Cigarette butts pose beautification problem on campus

A graduate student smokes outside Tate Page Hall on Monday. “The ongoing issue of trash being deposited in the smoking area of Tate Page Hall is worsening,” Director of Military Student Services Tonya Archey said in an email. “We must take steps to educate the students who are responsible for this.” Shaban Athuman/HERALD

Hannah Shaffer

WKU will be phasing out smoking on campus within the next three years, but currently, cigarette butts are a continuing problem.

According to the WKU Student Handbook, smoking is only allowed in “clearly-marked designated smoking areas.”

According to the handbook, “Once you are done smoking, please throw your cigarette butts in the ashtray.”

However, this rule is often ignored, especially outside Tate Page Hall.

The increased cigarette butts on the ground outside Tate Page led to an email chain voicing complaints. Emails were sent among the faculty and staff who work or have offices in Tate Page and among those on the staff council.

Communications support specialist Clint Barber, a former smoker himself, feels a lack of ashtrays on campus is not the problem.

“It all comes down to respect,” Barber said. “Respect and pride for your campus that so many work so hard to make beautiful.”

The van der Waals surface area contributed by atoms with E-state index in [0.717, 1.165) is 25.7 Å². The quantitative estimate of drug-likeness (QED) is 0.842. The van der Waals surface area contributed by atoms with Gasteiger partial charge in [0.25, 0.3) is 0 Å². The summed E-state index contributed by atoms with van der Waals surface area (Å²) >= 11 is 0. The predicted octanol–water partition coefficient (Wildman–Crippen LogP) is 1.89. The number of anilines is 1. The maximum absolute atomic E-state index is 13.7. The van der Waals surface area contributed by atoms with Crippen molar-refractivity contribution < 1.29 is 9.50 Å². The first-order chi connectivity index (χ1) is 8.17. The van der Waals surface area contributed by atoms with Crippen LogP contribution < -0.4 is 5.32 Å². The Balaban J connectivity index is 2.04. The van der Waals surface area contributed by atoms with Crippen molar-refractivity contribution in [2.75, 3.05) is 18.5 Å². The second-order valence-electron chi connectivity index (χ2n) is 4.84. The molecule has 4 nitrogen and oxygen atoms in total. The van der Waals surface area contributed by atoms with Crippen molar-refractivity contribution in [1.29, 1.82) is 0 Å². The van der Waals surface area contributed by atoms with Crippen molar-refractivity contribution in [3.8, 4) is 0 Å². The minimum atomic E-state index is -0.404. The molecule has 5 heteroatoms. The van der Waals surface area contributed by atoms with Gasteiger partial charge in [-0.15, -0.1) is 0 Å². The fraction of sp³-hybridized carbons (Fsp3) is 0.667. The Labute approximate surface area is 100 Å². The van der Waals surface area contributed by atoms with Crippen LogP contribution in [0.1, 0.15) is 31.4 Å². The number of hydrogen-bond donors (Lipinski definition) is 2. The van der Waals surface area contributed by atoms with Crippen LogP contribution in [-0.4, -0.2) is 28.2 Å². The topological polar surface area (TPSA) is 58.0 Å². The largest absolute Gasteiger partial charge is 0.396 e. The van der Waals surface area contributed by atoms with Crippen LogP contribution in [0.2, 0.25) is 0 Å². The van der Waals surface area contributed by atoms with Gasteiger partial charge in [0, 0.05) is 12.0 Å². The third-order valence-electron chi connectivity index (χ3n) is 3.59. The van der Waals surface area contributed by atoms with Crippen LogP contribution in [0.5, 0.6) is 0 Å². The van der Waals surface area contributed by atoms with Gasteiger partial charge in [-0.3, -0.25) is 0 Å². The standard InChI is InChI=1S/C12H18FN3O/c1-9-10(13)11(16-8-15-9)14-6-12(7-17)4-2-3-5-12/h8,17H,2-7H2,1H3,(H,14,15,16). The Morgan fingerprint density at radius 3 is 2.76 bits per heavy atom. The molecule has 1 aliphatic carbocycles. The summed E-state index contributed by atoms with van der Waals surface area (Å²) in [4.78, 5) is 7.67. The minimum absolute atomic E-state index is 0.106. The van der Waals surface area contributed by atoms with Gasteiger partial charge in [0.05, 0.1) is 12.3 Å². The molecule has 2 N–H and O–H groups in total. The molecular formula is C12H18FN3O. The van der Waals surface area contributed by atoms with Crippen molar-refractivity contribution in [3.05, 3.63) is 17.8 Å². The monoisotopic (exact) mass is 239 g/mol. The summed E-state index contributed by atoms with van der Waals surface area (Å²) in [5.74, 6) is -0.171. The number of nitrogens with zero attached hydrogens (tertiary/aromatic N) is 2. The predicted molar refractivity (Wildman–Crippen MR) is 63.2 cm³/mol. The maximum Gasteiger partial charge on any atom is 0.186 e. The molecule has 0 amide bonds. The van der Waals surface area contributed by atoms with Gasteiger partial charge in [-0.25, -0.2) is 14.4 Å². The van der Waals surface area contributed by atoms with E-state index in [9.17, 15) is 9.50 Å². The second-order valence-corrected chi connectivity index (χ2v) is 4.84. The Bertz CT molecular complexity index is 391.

Tonya Archey, the director of the Military Student Services Team, agreed that the problem isn’t a lack of ashtrays.

“The problem we have at TPH isn’t a lack of ash trays,” Archey said. “We’ve asked the same students time and time again to use the proper receptacle for their litter.”

Barber feels a change can only occur when people start holding their peers accountable, “stop being scared to speak out” and “are not afraid of offending someone when they throw trash down in front of us.”

Barber remembers putting cigarette butts in his pocket when he smoked until he could dispose of them properly. Some students, however, do not follow this example.

“Perhaps the students involved don’t realize that littering is illegal in every state in the United States,” Archey said. “They should be told this, and hopefully their carelessness will stop.”

Wendi Kelley, an administrative assistant in for the University College, said this problem isn’t new on WKU’s campus.

“This has been a constant and consistent battle we have fought for years,” Kelley said.

Though smoking is prohibited on campus outside designated zones, some students smoke outside buildings and do not always dispose of the cigarette butts correctly.

“You could put an urn or trashcan every 10 feet, and there would still be litter on the ground,” Barber said. “The fact that there is no place to put your garbage that is convenient does not give one the right to put it wherever they please or make it any less of a crime.”